In 1888, John Loud was granted the first U.S. patent for a ballpoint pen. His design consisted of a tiny rotating ball bearing that was constantly coated with ink by a reservoir above it. While this invention worked for rough surfaces, it was not well suited for paper due to leaks and smears. Learn more […]
In 1998, John Glenn returned to space at the age of 77. John Glenn first made history in 1962 as the first American to orbit the Earth. As a Payload Specialist on the Space Shuttle Discovery, he became the oldest person to fly in space and the only one to fly in both the Mercury […]
In 2002, Palm introduced the Palm Tungsten T and Palm Tungsten W handheld computers. The Palm Tungsten T featured a 175 MHz ARM 925 processor, 16MB RAM, a voice recorder, Bluetooth wireless support, a 320×320 screen, a Secure Digital slot, and Palm OS 5.0 and was priced at $499. Palm introduces the Palm Tungsten W, […]
In 1997, Intel bought Digital Equipment’s semiconductor operations for $700 million. The purchase of the semiconductor unit was part of an agreement between the two companies. Some other aspects of the agreement were a 10-year patent cross license agreement and Digital developing a full line of systems based on Intel’s IA-64 processor. Learn more at […]
In 1966, the first Pacific communications satellite, Intelsat 2, was launched. Launched for placement above the Pacific, Intelsat 2 failed to achieve synchronous orbit. Despite this, it was used to transmit live television and other communications traffic. Learn more at http://www.boeing.com/defense-space/space/bss/factsheets/376/intelsat_ii/intelsat_ii.html.
In 1955 , Tappan introduced the first domestic microwave oven. Priced at $1,295, the microwave oven had a stainless-steel exterior , an aluminum oven cavity with a glass shelf and two cooking speeds (500 or 800 watts). Learn more at http://www.enotes.com/microwave-oven-reference/microwave-oven-178049.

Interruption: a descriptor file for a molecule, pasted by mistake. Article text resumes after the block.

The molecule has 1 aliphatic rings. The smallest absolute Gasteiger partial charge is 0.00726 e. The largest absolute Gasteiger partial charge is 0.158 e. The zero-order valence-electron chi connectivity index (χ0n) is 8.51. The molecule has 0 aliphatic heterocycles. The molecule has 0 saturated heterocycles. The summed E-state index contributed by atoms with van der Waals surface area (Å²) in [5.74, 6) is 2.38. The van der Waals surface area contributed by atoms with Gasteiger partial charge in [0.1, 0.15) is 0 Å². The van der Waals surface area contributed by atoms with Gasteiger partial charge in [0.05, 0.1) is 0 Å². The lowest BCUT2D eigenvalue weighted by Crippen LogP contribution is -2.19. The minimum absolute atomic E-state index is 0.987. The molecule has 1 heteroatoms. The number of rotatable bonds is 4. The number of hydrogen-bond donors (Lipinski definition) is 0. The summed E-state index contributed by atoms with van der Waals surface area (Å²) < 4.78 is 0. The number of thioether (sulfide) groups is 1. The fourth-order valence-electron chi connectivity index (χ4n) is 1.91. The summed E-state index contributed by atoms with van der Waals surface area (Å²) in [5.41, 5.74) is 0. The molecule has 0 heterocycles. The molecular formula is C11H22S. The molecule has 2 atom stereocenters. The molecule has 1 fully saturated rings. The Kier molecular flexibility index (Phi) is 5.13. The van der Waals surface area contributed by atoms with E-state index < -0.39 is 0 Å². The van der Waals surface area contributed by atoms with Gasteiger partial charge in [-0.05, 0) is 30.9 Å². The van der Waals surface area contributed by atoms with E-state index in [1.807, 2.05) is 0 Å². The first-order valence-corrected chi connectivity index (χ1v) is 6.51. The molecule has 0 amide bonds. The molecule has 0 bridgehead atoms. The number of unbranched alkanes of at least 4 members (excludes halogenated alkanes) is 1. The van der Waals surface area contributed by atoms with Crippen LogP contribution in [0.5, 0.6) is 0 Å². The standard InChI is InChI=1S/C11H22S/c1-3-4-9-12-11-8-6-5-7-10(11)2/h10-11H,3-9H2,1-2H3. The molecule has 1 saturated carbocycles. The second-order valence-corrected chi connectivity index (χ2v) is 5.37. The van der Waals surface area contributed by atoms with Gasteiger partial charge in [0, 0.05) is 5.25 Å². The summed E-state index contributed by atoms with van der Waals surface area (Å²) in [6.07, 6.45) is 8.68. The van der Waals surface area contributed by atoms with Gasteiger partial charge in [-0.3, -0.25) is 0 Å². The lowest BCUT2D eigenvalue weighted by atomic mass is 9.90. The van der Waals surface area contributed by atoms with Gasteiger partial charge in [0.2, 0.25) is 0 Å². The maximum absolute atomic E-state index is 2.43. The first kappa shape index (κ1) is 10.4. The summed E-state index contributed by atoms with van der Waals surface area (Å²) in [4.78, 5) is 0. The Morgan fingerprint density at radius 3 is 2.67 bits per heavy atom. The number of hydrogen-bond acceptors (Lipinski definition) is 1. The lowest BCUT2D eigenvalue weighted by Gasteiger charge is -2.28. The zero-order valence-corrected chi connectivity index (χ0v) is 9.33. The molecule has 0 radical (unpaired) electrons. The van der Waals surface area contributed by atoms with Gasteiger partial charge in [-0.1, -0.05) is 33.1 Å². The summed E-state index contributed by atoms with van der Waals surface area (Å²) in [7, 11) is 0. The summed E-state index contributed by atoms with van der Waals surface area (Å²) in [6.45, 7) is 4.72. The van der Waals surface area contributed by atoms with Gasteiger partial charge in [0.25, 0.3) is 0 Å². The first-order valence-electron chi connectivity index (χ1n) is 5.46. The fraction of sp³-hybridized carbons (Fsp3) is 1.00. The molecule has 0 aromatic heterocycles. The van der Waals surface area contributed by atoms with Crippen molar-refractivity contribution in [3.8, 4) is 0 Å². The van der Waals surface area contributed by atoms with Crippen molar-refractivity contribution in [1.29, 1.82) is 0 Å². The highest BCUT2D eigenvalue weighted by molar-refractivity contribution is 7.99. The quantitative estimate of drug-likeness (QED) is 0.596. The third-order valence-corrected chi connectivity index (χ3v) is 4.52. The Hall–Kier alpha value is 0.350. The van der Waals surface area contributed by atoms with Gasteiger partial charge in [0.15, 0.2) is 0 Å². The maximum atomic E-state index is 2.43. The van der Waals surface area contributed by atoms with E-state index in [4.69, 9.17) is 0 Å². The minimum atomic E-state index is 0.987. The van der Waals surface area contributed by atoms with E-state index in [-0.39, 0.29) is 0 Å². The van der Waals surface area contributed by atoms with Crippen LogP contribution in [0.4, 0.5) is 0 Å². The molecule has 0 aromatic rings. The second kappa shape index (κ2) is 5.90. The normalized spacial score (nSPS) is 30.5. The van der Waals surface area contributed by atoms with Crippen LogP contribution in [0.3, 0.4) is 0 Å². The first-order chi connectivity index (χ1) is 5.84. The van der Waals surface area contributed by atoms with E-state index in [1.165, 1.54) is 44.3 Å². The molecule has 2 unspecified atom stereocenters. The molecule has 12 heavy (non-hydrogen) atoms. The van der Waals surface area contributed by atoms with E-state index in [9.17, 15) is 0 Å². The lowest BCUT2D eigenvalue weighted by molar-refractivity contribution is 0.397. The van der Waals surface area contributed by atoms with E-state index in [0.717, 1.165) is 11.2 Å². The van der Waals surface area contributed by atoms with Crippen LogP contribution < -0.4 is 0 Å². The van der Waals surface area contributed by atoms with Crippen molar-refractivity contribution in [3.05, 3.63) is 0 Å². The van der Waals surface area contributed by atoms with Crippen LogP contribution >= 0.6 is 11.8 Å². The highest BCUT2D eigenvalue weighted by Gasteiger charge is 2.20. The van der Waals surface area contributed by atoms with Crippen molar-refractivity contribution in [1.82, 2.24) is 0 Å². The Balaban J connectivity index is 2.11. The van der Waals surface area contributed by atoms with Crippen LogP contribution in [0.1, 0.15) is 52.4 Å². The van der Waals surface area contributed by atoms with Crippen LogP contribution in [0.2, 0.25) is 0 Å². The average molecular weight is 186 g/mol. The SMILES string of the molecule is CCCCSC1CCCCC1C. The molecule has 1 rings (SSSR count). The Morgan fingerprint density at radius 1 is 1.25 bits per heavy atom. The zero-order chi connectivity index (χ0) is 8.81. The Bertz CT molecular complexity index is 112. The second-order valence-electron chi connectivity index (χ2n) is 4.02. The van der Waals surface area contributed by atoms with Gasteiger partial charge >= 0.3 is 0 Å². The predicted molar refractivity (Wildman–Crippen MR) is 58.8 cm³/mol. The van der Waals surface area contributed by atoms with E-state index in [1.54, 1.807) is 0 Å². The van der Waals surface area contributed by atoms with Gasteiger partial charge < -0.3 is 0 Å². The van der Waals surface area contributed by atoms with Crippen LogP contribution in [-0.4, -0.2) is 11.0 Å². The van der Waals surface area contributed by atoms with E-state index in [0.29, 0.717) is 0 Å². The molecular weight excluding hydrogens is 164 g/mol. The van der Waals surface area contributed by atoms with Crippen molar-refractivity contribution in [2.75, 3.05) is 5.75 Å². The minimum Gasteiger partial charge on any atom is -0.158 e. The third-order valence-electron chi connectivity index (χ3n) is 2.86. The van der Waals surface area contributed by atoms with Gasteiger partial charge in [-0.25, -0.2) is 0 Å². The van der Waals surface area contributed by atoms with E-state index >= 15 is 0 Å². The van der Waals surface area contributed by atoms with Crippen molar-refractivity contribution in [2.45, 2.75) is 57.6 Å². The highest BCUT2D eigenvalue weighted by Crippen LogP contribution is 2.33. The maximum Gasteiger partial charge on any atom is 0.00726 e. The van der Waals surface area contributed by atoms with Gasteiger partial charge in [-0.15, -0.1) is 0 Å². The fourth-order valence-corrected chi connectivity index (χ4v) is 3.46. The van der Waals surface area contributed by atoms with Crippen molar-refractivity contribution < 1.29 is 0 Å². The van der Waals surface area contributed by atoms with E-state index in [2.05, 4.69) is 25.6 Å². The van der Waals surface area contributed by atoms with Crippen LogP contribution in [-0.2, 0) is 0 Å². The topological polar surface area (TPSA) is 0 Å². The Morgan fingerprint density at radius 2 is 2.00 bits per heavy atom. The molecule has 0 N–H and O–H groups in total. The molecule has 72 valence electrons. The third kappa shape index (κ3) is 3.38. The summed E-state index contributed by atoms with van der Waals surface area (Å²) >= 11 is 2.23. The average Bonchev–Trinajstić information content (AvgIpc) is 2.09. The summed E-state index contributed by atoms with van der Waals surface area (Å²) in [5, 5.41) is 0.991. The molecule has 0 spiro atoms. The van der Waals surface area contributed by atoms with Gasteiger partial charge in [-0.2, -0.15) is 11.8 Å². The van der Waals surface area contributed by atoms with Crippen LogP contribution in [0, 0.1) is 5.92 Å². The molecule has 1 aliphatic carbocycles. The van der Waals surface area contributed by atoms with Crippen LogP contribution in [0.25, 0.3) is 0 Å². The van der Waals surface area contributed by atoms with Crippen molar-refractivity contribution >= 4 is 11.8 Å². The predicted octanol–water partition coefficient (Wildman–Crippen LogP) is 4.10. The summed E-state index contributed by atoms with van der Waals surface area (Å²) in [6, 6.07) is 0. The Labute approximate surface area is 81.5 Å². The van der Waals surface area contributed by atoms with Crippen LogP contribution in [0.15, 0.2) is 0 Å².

In 1861, the first transcontinental telegram was sent. The first transcontinental telegram was sent from Stephen J. Field, chief justice of California, to President Abraham Lincoln. Learn more at http://www.history.com/this-day-in-history/western-union-completes-the-first-transcontinental-telegraph-line.
In 2001, the iPod was introduced. The iPod was a huge leap forward for MP3s with the ability to have “1,000 songs in your pocket” and, with iTunes, would later revolutionize the music industry. Learn more at http://lowendmac.com/orchard/05/origin-of-the-ipod.html.
In 1959, IBM released the IBM 1620 data processing system. The IBM 1620 was a small, transistorized inexpensive scientific computer that could perform more than 100,000 calculations a minute. In the eleven years that it was on the market, approximately two thousand units were sold. Learn more at http://www-03.ibm.com/ibm/history/exhibits/mainframe/mainframe_PP1620.html.
In 1879, Thomas Alva Edison succeeded in producing a working prototype of the electric incandescent lamp. While, contrary to popular belief, Edison did not invent the light bulb, he developed the first one that was remotely practical for home use. He eventually invented an electric lighting system that contained all the elements necessary to make […]
In 1906, Dr. Lee DeForest announced his three-element electrical vacuum tube. Later known as the triode, it ushered in a new age of electronics through its use in the amplification of electrical signals. Learn more at http://www.newworldencyclopedia.org/entry/Lee_De_Forest.
In 1941, the Smith-Putnam Wind Turbine became the first wind turbine to feed AC power to the electric grid. In a 25 mph wind, the wind turbine fed electricity into the grid of the Central Vermont Public Service Corporation. In 1943, a main bearing failure shut the turbine down for two years, due to wartime […]